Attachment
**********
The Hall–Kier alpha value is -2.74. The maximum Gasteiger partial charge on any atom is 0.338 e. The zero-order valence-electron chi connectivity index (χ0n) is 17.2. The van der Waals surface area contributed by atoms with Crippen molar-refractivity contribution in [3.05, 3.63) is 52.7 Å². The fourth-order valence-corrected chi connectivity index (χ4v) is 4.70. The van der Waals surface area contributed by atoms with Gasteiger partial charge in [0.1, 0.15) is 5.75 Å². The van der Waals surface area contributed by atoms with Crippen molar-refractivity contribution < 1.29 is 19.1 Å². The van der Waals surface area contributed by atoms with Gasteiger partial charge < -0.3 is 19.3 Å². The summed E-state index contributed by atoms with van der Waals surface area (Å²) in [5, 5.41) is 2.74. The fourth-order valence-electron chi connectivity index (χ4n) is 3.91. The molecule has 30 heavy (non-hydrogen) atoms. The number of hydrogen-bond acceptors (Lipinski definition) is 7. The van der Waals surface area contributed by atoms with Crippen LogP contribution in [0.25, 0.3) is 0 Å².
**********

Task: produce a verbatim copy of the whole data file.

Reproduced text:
The Hall–Kier alpha value is -2.74. The maximum Gasteiger partial charge on any atom is 0.338 e. The zero-order valence-electron chi connectivity index (χ0n) is 17.2. The van der Waals surface area contributed by atoms with Crippen molar-refractivity contribution in [3.05, 3.63) is 52.7 Å². The fourth-order valence-corrected chi connectivity index (χ4v) is 4.70. The van der Waals surface area contributed by atoms with Gasteiger partial charge in [0.1, 0.15) is 5.75 Å². The van der Waals surface area contributed by atoms with Crippen molar-refractivity contribution < 1.29 is 19.1 Å². The van der Waals surface area contributed by atoms with Gasteiger partial charge < -0.3 is 19.3 Å². The summed E-state index contributed by atoms with van der Waals surface area (Å²) in [5, 5.41) is 2.74. The fourth-order valence-electron chi connectivity index (χ4n) is 3.91. The molecule has 30 heavy (non-hydrogen) atoms. The number of hydrogen-bond acceptors (Lipinski definition) is 7. The van der Waals surface area contributed by atoms with Crippen LogP contribution in [0.25, 0.3) is 0 Å².